I’ve been a little surprised to see how many current and former public officials have claimed that McDonnell’s conviction threatens to undermine the very foundations of our political system. As an example of quid pro quo corruption the McDonnell case is really not that remarkable, and it poses no threat to ordinary political activities. The apocalyptic arguments to the contrary by McDonnell and his supporters largely rest on mischaracterizations of the law, the facts, or both.

There’s really no reason for the Supreme Court to take this case. Here’s why:

1. McDonnell did not need to perform “official acts” — Since before he was even indicted, McDonnell has argued he could be convicted of federal corruption only if he performed “official acts” as defined in the federal bribery statute, 18 U.S.C. § 201, in exchange for the gifts. Section 201(a)(3) defines “official act” as “any decision or action on any question, matter, cause, suit, proceeding or controversy, which may at any time be pending, or which may by law be brought before any public official . . . .” McDonnell and his supporters have spent a great deal of time arguing that, whatever McDonnell did for Williams, it did not amount to “official acts” within this definition.

As I’ve argued here and here, the problem with this claim is that McDonnell was not charged with violating 18 U.S.C. § 201. He could not have been, because Section 201 applies only to federal public officials. McDonnell was convicted under two different statutes that cover bribery by state and local officials: Hobbs Act extortion under color of official right and honest services wire fraud. The statutory definitions in Section 201 simply do not apply to these other federal crimes.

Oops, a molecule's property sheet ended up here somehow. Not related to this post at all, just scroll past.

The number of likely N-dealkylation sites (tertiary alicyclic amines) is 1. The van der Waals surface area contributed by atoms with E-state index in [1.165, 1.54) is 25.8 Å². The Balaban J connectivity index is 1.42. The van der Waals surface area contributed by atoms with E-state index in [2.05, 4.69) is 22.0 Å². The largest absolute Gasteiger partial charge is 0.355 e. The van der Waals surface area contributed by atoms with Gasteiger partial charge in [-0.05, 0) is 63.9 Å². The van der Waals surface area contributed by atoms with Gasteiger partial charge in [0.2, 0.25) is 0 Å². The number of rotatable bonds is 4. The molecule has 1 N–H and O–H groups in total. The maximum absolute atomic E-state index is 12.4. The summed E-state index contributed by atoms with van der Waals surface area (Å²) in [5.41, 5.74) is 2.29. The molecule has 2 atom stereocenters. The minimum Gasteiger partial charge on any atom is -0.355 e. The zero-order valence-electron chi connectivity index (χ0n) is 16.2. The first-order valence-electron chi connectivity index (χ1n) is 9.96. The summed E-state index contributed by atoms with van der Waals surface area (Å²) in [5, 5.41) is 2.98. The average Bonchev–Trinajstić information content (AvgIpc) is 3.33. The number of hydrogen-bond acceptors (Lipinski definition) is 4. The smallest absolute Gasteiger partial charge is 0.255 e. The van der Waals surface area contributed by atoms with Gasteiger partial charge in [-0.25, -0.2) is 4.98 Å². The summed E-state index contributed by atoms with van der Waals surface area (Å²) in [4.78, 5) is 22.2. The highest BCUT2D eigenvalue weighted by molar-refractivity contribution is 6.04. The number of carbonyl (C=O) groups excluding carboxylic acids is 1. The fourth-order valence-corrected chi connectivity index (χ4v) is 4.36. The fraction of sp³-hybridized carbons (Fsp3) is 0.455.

In his petition to the Supreme Court, McDonnell has backed away somewhat from his earlier claims that the precise language of Section 201 controls. He even appears to criticize the trial court for adopting the 201 language – even though it was the very standard he argued for throughout his trial. McDonnell now claims that the statutes under which he was convicted require “official action,” an apparently undefined term that “draws content” from Section 201.

But as explained below, the key to any bribery case is whether there was a corrupt deal to exercise government power or influence in exchange for the bribe payments, not the precise nature of any actions actually taken. All of the arguments about whether McDonnell’s actions fit within a precise statutory definition are largely beside the point. Despite all the noise about “official acts,” there is no legal issue here concerning the proper definition of that term that would justify Supreme Court review.